Another place where this book really shines is in the costume department. Princess Farhana is legendary for her elaborate, meticulous and “totally together” look. In the costuming section, she discusses strategies for building a costume wardrobe on a budget, including how to make sure you get your money’s worth whether you are purchasing new or used. But it doesn’t stop there – she schools us on how to store, transport and clean our delicate bedlahs. This section also covers all the extras that complete the look like hairpieces, jewelry, the low down on costume undies, and makeup tricks for face and body.
Trial and error – lots of error – are the way so many dancers learn about things like photoshoots. That can be an expensive lesson! Princess Farhana’s photos are always striking, unique and full of personality. What works on stage and what works in front of the camera are not the same. She shares lots of tips for preparing for your shoot, how to play up your best features and creatively mask others, as well as what kind of photos are necessary for promotion and getting your “brand” across.
I really appreciated the section on stage lighting. This is another topic we don’t get exposed to till we are in the moment and need it. Most dancers wouldn’t know what to ask for if given the chance. Most lighting techs at shows wouldn’t be willing to tell you what they are using and why so you could learn, but the Princess will fill you in on stage jargon, lighting basics and how colored gels can enhance your skin tone and costume color, set a mood … or just make you look sick.
I’ve really barely scratched the surface of what “The Belly Dance Handbook” covers. There is plenty of practical information about living and working in the biz – onstage and off, including turning pro, teaching, belly dance tourism, navigating the belly dance community and business practices. Princess Farhana’s voice and engaging personality really shine in the writing so it’s never dry. I highly recommend it, wherever you are on your belly dance journey!
Last week there was a pretty lively belly dance discussion on Saqra Raybuck’s Facebook page regarding how to be a considerate dressing room companion. As bellydancers, we rarely have spacious, luxurious, star-quality dressing spaces. The reality is usually a crowded room with suitcases on the floor, a few mirrors and a table – if you’re lucky – and poor lighting. Most of the contributors to the discussion were experienced professionals – and among us, we had a good many backstage tales to tell. A lot of good points came up, so I thought I’d share some of them with you here.
Have a small footprint. Put your gig bag down and keep your stuff close to it. Costume suitcases do have a way of “exploding” once you start getting dressed, but fold your things up and keep it all contained. Packing up will be that much easier for it later.
No photos, please! What? People really do that? Yes, I’m sad to say they really do. I’ve seen it with my own eyes. If you really must do a pre-show selfie for Instagram, do it in the hall. 4 feet behind you people are getting naked. Think before you shoot.
Share the mirrors. If there are only a few mirrors for lots of dancers to share, be courteous. Get in, get glittered and get out. Don’t park yourself with your full makeup bag to do your whole face. If you aren’t going to arrive with most of your stage face on, bring a mirror of your own to use so you can take your time. When you’re done, offer to share and make a friend!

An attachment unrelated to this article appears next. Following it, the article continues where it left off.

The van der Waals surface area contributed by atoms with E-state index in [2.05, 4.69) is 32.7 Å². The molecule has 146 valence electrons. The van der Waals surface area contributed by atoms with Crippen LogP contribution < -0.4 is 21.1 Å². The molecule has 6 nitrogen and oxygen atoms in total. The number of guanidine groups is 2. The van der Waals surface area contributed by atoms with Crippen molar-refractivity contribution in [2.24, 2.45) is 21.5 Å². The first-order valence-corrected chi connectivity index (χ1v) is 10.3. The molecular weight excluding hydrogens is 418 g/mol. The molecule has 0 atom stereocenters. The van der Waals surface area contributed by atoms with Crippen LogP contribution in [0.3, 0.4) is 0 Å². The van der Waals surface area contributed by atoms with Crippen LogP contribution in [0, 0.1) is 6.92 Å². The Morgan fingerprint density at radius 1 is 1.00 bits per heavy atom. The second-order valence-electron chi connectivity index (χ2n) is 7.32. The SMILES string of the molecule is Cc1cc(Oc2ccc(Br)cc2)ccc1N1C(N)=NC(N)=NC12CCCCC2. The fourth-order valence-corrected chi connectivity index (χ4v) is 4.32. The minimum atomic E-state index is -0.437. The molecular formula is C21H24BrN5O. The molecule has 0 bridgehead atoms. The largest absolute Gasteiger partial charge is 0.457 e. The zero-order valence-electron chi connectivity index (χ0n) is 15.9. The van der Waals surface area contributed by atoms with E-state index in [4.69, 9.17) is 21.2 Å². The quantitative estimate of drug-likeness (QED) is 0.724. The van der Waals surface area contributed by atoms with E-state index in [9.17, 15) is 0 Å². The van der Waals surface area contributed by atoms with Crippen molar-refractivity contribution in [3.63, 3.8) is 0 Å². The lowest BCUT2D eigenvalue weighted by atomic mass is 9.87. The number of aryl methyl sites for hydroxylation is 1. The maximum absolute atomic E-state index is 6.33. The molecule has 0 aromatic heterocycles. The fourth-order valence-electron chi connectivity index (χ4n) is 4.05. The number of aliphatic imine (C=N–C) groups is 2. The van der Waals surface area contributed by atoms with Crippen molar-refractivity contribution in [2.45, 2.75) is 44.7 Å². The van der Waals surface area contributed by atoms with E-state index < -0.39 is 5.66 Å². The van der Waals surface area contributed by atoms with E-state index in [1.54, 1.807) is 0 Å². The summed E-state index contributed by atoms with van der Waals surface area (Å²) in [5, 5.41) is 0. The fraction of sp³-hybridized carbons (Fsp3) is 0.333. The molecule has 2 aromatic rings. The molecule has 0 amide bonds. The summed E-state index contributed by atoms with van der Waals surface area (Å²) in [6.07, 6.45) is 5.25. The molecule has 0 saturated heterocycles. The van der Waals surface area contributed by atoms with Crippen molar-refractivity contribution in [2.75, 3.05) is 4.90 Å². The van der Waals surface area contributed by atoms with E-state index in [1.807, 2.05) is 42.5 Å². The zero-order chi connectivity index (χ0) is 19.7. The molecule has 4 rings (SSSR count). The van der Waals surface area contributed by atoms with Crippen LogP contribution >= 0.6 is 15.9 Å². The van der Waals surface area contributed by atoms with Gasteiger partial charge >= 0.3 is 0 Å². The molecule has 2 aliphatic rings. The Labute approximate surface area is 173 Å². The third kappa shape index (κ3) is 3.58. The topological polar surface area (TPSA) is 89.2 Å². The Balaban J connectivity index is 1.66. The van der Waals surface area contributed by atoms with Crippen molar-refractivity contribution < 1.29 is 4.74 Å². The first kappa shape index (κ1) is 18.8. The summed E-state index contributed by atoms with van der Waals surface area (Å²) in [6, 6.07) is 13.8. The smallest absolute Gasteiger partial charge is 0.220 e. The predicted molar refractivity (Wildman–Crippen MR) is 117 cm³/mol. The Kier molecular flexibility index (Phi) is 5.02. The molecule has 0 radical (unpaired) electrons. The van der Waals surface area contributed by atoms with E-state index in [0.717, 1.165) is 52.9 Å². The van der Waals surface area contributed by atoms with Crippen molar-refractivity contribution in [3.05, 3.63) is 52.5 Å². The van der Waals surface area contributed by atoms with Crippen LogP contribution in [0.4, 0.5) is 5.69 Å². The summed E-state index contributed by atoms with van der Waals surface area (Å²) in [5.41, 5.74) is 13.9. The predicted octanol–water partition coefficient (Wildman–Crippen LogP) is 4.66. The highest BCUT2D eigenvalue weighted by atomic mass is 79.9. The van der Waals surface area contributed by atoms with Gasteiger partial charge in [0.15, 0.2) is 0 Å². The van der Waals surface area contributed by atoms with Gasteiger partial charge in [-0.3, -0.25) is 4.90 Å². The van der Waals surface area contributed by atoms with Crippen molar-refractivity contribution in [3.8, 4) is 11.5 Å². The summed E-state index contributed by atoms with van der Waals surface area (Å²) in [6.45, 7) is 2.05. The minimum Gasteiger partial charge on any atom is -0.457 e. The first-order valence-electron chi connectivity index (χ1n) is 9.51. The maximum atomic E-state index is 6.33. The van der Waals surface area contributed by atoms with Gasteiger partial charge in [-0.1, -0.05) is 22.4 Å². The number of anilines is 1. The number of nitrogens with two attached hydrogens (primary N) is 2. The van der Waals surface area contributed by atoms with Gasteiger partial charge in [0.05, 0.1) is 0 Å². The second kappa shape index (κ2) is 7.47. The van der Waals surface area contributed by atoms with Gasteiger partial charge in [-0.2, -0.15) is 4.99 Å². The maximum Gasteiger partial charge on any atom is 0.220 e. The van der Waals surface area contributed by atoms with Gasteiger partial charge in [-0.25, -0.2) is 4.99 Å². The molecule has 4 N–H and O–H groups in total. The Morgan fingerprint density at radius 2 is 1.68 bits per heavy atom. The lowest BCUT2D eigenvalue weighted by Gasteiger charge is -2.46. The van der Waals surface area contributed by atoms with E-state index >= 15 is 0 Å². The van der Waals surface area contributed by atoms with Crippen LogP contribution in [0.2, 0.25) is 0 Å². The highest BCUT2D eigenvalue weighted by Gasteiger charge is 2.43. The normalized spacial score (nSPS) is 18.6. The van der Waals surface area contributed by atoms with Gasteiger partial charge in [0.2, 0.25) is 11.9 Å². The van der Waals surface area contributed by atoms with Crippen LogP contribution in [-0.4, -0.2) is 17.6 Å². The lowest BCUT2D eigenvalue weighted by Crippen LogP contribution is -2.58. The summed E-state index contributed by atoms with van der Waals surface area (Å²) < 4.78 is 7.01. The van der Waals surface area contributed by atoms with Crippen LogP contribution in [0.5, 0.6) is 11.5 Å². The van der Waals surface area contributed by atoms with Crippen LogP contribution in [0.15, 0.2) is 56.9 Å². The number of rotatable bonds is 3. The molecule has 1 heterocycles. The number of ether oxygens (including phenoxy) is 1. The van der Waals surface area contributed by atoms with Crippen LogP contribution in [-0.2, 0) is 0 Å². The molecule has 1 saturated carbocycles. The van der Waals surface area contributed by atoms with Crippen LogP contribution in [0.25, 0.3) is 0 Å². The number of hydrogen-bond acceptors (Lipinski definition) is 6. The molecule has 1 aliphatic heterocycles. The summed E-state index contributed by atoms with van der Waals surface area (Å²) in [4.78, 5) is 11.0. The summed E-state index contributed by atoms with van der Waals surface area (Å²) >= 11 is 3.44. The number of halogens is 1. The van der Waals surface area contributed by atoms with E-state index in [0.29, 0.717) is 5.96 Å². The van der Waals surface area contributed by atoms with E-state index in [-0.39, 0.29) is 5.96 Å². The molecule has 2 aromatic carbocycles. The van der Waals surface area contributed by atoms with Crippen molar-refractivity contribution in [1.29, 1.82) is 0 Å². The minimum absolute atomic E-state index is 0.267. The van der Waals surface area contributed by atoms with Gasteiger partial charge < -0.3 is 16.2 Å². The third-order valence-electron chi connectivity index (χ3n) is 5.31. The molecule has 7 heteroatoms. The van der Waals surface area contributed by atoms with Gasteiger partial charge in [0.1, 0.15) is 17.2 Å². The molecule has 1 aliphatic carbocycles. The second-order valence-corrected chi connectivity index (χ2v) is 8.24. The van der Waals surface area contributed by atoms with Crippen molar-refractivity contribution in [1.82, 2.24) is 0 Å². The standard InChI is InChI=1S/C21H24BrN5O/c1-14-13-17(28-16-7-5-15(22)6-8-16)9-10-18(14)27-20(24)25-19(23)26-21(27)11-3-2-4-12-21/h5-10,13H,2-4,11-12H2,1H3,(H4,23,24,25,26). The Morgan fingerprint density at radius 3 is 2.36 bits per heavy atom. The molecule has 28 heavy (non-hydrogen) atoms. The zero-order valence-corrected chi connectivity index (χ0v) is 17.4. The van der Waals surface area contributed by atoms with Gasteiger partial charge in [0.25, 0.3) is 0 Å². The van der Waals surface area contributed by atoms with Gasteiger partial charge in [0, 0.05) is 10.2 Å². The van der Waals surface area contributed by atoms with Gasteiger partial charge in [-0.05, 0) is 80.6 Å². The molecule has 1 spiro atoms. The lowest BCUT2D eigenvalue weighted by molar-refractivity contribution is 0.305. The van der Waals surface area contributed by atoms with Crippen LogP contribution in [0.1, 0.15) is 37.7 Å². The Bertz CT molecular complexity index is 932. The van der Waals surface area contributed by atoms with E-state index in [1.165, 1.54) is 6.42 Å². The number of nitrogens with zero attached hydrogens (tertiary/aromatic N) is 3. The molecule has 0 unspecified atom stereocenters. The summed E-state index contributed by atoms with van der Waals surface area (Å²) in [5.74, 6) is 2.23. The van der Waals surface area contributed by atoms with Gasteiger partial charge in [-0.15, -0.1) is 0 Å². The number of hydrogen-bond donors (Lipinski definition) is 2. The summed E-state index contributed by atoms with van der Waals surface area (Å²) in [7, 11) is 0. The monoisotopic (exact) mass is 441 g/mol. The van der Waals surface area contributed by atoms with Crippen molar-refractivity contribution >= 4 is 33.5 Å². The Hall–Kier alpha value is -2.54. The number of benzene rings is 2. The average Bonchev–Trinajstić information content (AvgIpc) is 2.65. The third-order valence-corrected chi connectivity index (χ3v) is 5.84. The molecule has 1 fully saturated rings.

If it’s not yours, don’t touch it. Treat other people’s things as you’d want yours to be treated. Don’t borrow someone’s mirror to brush you hair and leave the hairball from your brush as a present. Yes, that really happened too. Gross, huh? Sadly, some dancers have even had things stolen – from cash to whole costumes. We’re in this together backstage, let’s act like it.
Careful with the costumes! A crowded dressing room is not the place for food or drinks, other than water in a closed container. Can you imagine if someone’s yogurt spilled on your precious Bella? Costumes and food don’t mix. Step outside the room to snack.
Step out before you spray. Your hairspray or perfume doesn’t just land on you. Also, some people have fragrance allergies.
Put your phone on vibrate. If you need to take more than a very short call, step out of the room.
BE NICE 🙂 A pleasant attitude does wonders for backstage energy. Contribute to the good vibe. Or a least don’t contribute to a bad one. Complaints, bragging and “one-upping” don’t leave a good impression.
DO warm up, and please be compact about it. Ideally, you should leave the dressing area to do your warm up ( you DO warm up before a show, don’t you?). For times when that is impossible, learn to do an effective warm up in your own space. Shoulder circles, standing cat/cow, knee lifts – it is possible.
If you have something “not nice” to say…. wait. If you have concerns about the show procedures, backstage isn’t the place to vent. Close your lips and put your lipstick on. Save your thoughts and share them in a polite way with the person they actually concern – in private, by email or by phone later. Let’s keep that vibe positive backstage!
Forgot something? Just ask! We’ve talked about a lot of bad dressing room behavior, but the vast majority of dancers in my experience are happy help out with bobby pins, eyelash glue or any other little thing that got left behind at home. It’s good dressing room karma. I got to share my glitter lotion with one of my bellydance heroines once…. it felt grrrreat! 🙂
Keep your music to yourself. If you like to listen to your show music over and over before a performance, do it with headphones. You are the only one that needs to hear it. Also, I would say this was the second biggest complaint- right behind our next one…..